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I'm not really the one to be answering this, but I found it interesting. First
thank you for contacting us and I hope you keep in touch. I believe there are
really two questions. First it sounds like you are looking for a donation of
old equipment. The various statements raised a number of questions. I have
thought that one would look locally since I felt the shipping cost would be
prohibitive. Maybe I'm wrong. We run a small business but by the time
something goes out the door it no longer works and isn't worth fixing. That
may be why you're not seeing anything. I suppose one could salvage usable
parts and try to assemble a computer. That might be interesting for the club.
There was something in the other post about, "486's just aren't going to be
popular running Windows 95. Anyway, there's no sense wasting this old hardware
that could be put to use". We have two 486's running Windows 95 one dual
booted with Linux. They run fine. The reason I'm saying this is that to do
something effectively one has to determine reality. For the most part it
appears to me that for individuals and small businesses old computers are
handed down or end up in swap meets or something. Very few computers from
these sources end up as donations. I would like to hear other views. For large
companies the story is different. Once the computers are depreciated, they
are candidates for replacement. This leads me to believe that it would be best
to approach larger companies and find out what they do with their old
computers. For example see (http://www.edos.org) and look at the messages.
There is one about computer donations from some company. In another post there
is the statement, "or someone may know of someone tossing out lots of old
equipment and needs a tax write-off". Just to clarify there is no tax write-
off, the computers are already written off. The companies are looking for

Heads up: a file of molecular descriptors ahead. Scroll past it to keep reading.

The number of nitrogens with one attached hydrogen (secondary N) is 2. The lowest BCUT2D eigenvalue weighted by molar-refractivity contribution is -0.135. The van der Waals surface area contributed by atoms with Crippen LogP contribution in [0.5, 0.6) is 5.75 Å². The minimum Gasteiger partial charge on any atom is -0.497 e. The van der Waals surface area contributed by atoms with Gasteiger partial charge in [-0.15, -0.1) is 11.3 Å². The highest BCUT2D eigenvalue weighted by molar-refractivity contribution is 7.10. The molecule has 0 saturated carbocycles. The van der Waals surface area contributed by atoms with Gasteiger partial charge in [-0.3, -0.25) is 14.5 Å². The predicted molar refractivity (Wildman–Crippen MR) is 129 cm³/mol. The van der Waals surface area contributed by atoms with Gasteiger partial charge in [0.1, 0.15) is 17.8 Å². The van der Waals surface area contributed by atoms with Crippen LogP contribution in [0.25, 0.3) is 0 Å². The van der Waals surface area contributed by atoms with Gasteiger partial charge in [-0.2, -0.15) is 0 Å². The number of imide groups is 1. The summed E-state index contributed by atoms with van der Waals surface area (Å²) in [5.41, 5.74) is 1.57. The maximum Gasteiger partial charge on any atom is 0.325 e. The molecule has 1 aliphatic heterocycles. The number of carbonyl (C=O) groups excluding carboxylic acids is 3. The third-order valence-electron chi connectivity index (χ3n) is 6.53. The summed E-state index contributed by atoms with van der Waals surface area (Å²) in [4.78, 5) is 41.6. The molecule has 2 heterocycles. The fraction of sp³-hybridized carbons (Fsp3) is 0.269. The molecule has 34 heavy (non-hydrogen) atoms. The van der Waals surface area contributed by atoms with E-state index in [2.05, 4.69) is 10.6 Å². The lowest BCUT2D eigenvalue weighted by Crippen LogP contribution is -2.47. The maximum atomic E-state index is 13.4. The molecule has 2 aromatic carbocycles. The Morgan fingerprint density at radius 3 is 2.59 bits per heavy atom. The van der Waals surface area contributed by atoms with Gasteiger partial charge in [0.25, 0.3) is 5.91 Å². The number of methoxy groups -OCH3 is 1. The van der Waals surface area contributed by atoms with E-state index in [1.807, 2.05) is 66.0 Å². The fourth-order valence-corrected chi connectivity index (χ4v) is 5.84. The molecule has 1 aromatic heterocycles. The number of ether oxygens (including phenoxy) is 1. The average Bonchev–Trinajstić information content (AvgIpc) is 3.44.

someone to haul the computers away for free and perhaps get the publicity of
the donation. Next it sounds like you want to set up one computer running
Linux and connect the others to it. What's not clear is where the Linux
computer is going to be and more importantly how you are going to connect the
other computers to it. More information would be helpful. If you intend to
modem connections at the same time, you will need N phone lines. If you're
going to connect them as a lan, you will need them in close proximity.
>Another intro - I have been watching for only about a week. I am the
>just starting a computer club for K -5 at my son's school, with the
>aim of starting the kids with Logo and looking at the computer as a
>machine rather than a software platform - as this is a club and not a
>class I have the luxury of telling the kids that if they're not
>interested they can go do something else. I really think the normal
>edutainment stuff is a waste of time - of my time, anyway.
>I am responding to this message because I also think that there's a
>lot of older equipment that I can get donated and that would work
>well if configured as terminals.
>> Lastly, I'm trying to figure out ways to use older equiptment. It wasn't
>> that long ago when I thought a 486-100 was a super-computer, and now I'm
>> using a 486-120 and people think I'm in the dark ages. Well the same
>> situation exists for 386s, 286s, and downwards. XTs and 286s won't run
>> Linux, but they could be useful still. Transform them into Terminals and
>> FTP boxes and you've found a use for an old machine. I've seen articles
>> describing how to take old 386s and 486s and turn them into Xterms using
>> Linux, and apparently it's worked out quite well at some universities.
>> It'd be a good use for them seeing as how they just aren't going to be
>> popular running Windows 95. Anyway, there's no sense wasting this old
>> hardware that could be put to use. The question then is what software is
>> available that would allow a DOS machine to talk TCP/IP, run telnet and
>> FTP, maybe even do NFS mounts.
>I'd love to try this, as XTs and 286s are pretty much free now, but
>I'm not being offered even 386s. There are a number of low-income
>kids in the club who don't have anything at home at all, and the
>school doesn't have either the equipment or the space to help with
>this. I'm thinking of setting up one machine with Linux and getting
>the rest to connect either locally or by modem. Any information will
>be gratefully received.